In this case, the dispute arose over the domain name “” owned by Om Soft Solution as infringing the registered domain names of the complainant. The complaint was filed under paragraph 4 of Uniform Domain Name Dispute Resolution Policy (hereinafter “Policy”). The complainant, Khadi & Village Industries Commission, has registered several domain names which include the terms “Khadi” and “Khadi India”. The complainant alleged that its registered trademark “Khadi” has acquired goodwill among the public by virtue of its long and continuous use and due to the widespread promotions and publicity accorded to the mark, therefore it is highly likely to confuse the minds of the general public that the respondent is associated with the complainant’s business.

However, the respondent contended that “Khadi” is a generic term in India and no protection can be claimed for the said term as a trademark nor does the disputed mark “Urban Khadi Club” has any phonetic or visual connotation causing confusion.


While analysing the facts of this case, the WIPO Arbitration & Mediation Centre took into consideration three factors as provided under paragraph 4 (a) of the policy –

  1. The domain name is identical or confusingly similar to the registered trademark
  2. The opposing party has any rights or legitimate interests in the disputed domain name
  3. The disputed domain name has been registered and used in bad faith.

Analysing the facts of the case in the shade of above-mentioned factors, the centre observed that the complainant has in its name registered several domain names with the word “khadi”, therefore, the respondent’s use of term “khadi” in its domain name is confusingly similar to complainant’s domain name. Neither the complainant has authorised the respondent to use the disputed name nor he has earned any reputation by the use of the disputed domain, thus, the respondent has acquired no legitimate right to use the domain name. Further, the centre observed that the disputed domain was registered and used in bad faith because the mark already had a goodwill in the market and respondent used it for businesses competitive to the complainant.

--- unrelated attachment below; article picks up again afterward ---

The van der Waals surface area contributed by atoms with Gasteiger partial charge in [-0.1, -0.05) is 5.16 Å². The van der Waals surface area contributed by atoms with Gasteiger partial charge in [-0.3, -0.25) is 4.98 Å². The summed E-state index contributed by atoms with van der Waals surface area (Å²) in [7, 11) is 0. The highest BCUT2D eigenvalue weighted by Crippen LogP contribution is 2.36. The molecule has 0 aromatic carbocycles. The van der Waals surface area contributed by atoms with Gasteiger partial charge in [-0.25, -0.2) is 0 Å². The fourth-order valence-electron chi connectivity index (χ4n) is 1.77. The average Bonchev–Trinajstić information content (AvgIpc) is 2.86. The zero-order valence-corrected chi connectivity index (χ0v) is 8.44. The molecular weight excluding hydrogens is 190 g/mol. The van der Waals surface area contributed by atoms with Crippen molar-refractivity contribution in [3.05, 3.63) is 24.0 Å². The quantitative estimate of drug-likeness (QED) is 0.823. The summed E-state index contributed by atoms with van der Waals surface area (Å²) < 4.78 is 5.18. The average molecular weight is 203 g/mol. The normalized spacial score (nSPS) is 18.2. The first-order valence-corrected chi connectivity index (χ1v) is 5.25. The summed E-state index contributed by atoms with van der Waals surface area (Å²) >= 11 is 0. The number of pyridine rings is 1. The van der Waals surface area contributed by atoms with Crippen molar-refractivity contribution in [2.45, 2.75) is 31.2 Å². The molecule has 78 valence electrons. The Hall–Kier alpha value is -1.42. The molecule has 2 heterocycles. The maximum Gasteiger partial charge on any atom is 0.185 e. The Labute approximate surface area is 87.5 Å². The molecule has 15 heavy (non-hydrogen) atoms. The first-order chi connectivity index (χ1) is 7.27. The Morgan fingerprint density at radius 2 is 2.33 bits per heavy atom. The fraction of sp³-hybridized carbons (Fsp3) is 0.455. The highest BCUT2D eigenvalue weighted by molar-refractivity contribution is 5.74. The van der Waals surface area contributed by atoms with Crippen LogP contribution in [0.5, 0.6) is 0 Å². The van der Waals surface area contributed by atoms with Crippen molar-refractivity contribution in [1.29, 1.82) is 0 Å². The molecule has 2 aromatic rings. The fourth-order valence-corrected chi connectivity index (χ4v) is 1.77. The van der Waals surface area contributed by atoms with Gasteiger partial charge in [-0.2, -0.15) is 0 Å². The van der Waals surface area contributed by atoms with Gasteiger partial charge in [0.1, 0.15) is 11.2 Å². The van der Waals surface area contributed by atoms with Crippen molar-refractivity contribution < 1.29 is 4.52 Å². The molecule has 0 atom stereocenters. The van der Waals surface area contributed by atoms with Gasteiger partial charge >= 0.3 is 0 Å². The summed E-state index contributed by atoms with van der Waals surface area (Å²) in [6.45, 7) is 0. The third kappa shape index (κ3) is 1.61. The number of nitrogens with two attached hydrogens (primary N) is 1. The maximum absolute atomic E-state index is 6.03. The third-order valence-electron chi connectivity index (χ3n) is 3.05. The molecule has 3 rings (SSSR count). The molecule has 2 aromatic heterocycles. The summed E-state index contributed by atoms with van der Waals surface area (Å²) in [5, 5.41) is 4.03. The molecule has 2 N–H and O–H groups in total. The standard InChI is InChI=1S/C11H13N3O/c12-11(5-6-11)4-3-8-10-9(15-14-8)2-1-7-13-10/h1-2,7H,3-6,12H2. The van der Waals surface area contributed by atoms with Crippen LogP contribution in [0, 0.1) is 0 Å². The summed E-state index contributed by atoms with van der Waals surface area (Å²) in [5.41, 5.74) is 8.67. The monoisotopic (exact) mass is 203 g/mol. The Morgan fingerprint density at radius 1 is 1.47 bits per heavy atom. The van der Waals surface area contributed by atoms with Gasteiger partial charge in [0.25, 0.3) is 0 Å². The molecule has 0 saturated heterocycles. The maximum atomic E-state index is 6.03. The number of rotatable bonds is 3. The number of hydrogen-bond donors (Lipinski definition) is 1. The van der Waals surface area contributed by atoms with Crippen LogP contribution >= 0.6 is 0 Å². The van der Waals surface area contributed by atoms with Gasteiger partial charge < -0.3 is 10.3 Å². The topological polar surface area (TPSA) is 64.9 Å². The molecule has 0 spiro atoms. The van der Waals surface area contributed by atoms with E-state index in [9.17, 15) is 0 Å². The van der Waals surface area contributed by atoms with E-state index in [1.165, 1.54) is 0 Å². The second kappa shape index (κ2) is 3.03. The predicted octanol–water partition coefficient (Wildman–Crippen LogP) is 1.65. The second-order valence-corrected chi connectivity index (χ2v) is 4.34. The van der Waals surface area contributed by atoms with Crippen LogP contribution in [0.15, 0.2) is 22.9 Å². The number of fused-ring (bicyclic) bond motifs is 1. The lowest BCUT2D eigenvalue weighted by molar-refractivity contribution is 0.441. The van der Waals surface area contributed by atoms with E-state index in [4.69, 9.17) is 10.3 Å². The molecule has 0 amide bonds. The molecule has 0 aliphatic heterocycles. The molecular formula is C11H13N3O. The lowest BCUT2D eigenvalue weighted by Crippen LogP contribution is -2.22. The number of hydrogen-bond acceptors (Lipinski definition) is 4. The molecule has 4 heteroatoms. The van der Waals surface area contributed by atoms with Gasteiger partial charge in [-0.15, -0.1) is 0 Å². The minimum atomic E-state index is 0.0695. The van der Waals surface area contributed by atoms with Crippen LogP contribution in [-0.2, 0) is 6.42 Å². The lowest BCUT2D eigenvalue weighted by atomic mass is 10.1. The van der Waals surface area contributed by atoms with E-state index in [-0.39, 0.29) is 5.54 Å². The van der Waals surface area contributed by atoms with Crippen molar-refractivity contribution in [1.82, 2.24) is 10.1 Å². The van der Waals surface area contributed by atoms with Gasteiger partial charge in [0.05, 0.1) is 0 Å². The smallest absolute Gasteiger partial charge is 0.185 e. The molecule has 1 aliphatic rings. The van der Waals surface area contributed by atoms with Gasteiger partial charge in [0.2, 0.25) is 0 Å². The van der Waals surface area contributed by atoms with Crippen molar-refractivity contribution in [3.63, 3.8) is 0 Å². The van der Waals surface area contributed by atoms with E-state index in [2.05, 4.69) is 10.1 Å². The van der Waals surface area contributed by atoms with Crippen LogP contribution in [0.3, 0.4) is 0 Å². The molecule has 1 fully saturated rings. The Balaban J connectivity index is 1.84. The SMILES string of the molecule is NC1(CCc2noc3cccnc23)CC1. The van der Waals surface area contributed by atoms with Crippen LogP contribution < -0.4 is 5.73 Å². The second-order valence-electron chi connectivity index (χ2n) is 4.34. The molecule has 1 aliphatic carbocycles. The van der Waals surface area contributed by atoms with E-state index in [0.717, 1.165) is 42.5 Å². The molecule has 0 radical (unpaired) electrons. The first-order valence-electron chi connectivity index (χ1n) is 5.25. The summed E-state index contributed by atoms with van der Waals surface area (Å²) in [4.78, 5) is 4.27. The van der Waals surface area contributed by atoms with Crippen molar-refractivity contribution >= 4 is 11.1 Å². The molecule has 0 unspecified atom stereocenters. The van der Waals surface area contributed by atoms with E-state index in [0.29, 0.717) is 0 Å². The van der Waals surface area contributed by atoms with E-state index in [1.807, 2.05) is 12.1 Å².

Taking into consideration the following factors, the Centre held that the mark is confusingly similar to the registered trademarks of the complainant as it has several marks and domain names registered with the term “Khadi”, therefore, the disputed domain name shall confuse the public to associate it with the complainant’s mark and as such ordered the disputed domain name to be transferred to the complainant.


In both cases, the respective adjudicating bodies considered the identical similarity of the disputed mark in the context of the prior registered marks. Even though in each case the dispute was over a generic term in the mark, the decision varied because of the facts and circumstances of the case. While the Delhi HC court applied the anti-dissection rule, the WIPO Centre accorded importance to the goodwill and prior use of the mark. Albeit, both the bodies follow the different legislations in considering IP matters and as such do not influence on each other, the bottom line is that there is no one size fits all formula. The courts have also, time and again, iterated that the test applied in each case depends upon the circumstances of those cases and that the precedents are only relevant to apply the tests and not to the facts altogether.

Anjeeta Rani

Guest Blogger

I am a final year law student pursuing B.A. LL.B. (Hons.) from Chanakya National Law University

1 Comment

  1. The concept of “deceptively similar marks” presented in this article resonates deeply with us. As the article rightly points out, the lack of a clear-cut definition for such marks creates uncertainty. This can be particularly challenging for printers like us, who may be caught in the middle of potential trademark infringement disputes.